If the ball isn’t on the floor, they can’t tackle you. Sound logic really, don’t know why more players didn’t try it. Kerlon tried it, spectacularly, multiple times, and the ‘Seal Dribble’ became his signature move. He got an elbow from Dyego Rocha Coelho for his efforts on one of the occasions as defenders struggled to deal with his ingenuity and balance.
Bursting onto the scene as the ‘Best Player’ and ‘Top Scorer’ at the South American u17s 2005 tournament (8 goals in 7 games), he was linked with every major European club and lauded as the next Ronaldinho.
At 17 years old, the world was at his feet, or head, depending on how you look at it, and FM2006 was ready to celebrate such a Wonderkid. Dribbling was obviously 20, how could it be any less? Heading, weirdly was only 12. Finishing 14, Technique 17, Creativity 14 (Really? The guy INVENTED a dribble?!), Flair 16 and Pace 17 made him a must buy on that year’s game. He was a starter in almost any side, and would develop into the greatest CAM you’d ever seen. If only life imitated art (or gaming).
A move to José Mourinho’s Italian powerhouse Internazionale beckoned in 2008, where he would join up with Ibrahimovic, Quaresma, Crespo, Figo, Zanetti, and compatriots Adriano and Maicon. I know what you’re thinking, this guy can only go right to the top working alongside talents like this. But he didn’t account for Inter pulling the old non-EU quota shuffle, and off he went to Chievo for the season. A recurring knee injury suffered in July 2007 meant that he only played four times for I Gialloblu, and upon ‘officially’ joining Inter in 2009, he was again loaned out, this time to Ajax, with Inter adding into the deal an option to buy, and subsidized wages. It seems the writing was on the wall for young Kerlon and his time in Italy was rapidly coming to an end.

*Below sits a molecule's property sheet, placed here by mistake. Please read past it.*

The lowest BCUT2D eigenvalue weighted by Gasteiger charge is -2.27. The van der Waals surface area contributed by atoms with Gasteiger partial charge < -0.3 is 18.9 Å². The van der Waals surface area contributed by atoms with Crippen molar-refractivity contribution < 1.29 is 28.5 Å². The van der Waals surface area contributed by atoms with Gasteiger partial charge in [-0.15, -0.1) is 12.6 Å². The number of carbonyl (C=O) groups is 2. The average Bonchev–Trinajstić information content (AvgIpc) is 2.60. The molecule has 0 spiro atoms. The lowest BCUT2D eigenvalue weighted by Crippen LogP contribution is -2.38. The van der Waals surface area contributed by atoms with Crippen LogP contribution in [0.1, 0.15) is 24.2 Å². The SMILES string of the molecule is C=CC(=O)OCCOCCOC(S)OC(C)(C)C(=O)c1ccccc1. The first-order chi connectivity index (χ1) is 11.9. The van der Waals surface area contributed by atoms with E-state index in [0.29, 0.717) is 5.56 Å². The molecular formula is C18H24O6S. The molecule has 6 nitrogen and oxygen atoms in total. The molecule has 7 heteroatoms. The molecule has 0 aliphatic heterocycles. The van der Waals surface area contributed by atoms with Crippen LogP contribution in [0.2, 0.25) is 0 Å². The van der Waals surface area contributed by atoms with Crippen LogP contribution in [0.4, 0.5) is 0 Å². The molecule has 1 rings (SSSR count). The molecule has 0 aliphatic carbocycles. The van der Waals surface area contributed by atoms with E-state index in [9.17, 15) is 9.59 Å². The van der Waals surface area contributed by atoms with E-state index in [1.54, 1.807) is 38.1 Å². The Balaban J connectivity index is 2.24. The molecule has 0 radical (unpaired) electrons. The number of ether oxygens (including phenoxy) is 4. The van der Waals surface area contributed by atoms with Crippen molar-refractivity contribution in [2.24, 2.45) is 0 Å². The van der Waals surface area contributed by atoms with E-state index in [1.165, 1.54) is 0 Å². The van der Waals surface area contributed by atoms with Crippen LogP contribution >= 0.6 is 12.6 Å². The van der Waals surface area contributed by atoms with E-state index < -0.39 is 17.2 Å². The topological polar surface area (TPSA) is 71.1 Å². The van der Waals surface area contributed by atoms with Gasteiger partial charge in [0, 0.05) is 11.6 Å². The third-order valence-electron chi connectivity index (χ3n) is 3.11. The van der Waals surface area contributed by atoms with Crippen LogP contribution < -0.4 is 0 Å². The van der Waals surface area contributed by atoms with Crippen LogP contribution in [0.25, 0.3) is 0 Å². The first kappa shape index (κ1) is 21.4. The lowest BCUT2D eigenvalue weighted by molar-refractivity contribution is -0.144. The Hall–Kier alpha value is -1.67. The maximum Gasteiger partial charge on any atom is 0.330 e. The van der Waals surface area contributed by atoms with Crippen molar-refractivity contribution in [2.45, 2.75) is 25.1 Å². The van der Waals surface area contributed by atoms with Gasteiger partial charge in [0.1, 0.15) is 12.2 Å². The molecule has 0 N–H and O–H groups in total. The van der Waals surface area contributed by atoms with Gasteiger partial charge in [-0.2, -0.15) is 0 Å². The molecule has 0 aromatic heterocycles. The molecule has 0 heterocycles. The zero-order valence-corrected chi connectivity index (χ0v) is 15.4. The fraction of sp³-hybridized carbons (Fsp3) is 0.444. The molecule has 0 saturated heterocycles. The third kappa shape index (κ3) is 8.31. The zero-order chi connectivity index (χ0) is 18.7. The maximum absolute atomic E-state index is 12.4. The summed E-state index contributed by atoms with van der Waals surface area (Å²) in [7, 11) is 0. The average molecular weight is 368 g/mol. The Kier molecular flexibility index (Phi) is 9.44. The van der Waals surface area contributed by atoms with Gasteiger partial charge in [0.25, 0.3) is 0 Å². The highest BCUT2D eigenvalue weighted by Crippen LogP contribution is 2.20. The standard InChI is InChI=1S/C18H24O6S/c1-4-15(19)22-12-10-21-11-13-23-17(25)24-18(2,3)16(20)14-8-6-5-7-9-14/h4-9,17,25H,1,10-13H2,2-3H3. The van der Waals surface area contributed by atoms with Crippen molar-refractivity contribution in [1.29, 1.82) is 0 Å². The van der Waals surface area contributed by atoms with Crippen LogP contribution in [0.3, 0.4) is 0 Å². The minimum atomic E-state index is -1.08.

His time at Ajax was even less fruitful than his stint at Chievo. His problematic knee meant he was only offered a place in the Jong Ajax squad until he could prove his fitness, and after a staggering zero appearances in Holland, he returned to Inter for the 2010-11 pre-season.
That knee eh? Injured. Again. During pre-season. Kerlon never wore an Inter shirt in a competitive game and this injury was the death knell to his Italian adventure. After a long stint away from the football pitch recovering, he left on loan, this time to his native Brazil, playing for both Parana and the recently formed Nacional NS. 5 games played between them.
Released by Inter, he joined Fujieda MYFC in Japan for two seasons where he managed to stay fit enough to take part in 22 games, scoring nine goals. His performances were excellent, but his persistent knee issues meant he returned to Brazil for knee surgery and ultimately left the club in 2014.
Once ‘fit’, his globe trotting continued, Miami Dade FC, Sliemma Wanderers, Villa Nova and finally Spartak Trnava all hoping to get more than a few minutes out of the undoubtedly talented, yet perma-injured Brazilian. Twenty games in total over the four clubs, along with multiple visits to physios and surgeons, meant his last shot in Slovakia was terminated. With no other clubs willing to take a chance on him anymore, he retired in October 2017.
For most footballers, that’s the time to pick up the golf clubs. Most footballers aren’t as ingenious as Kerlon however. This guy not only created the Seal Dribble, he created an entire football club. You can’t get released from a club you own can you! Plying it’s trade in the CSL in America, he set up Ole Soccer International. Primarily made up of young Brazilians, Kerlon provides the players with mandatory English classes, and most importantly, a showcase opportunity in front of the best college coaches in America.
Still only 31, you can’t help but feel sorry for a guy who, but for glass knees, was destined for greatness. The Brazilians have a saying: ‘Não adianta chorar sobre o leite derramado’. In fairness, it’s a saying that’s said the world over, ‘There’s no point crying over spilt milk’. Just sounds better in Portuguese.
Kerlon could have easily walked away from the game that destroyed his dreams, but instead, he’s put all his efforts into helping others realise theirs.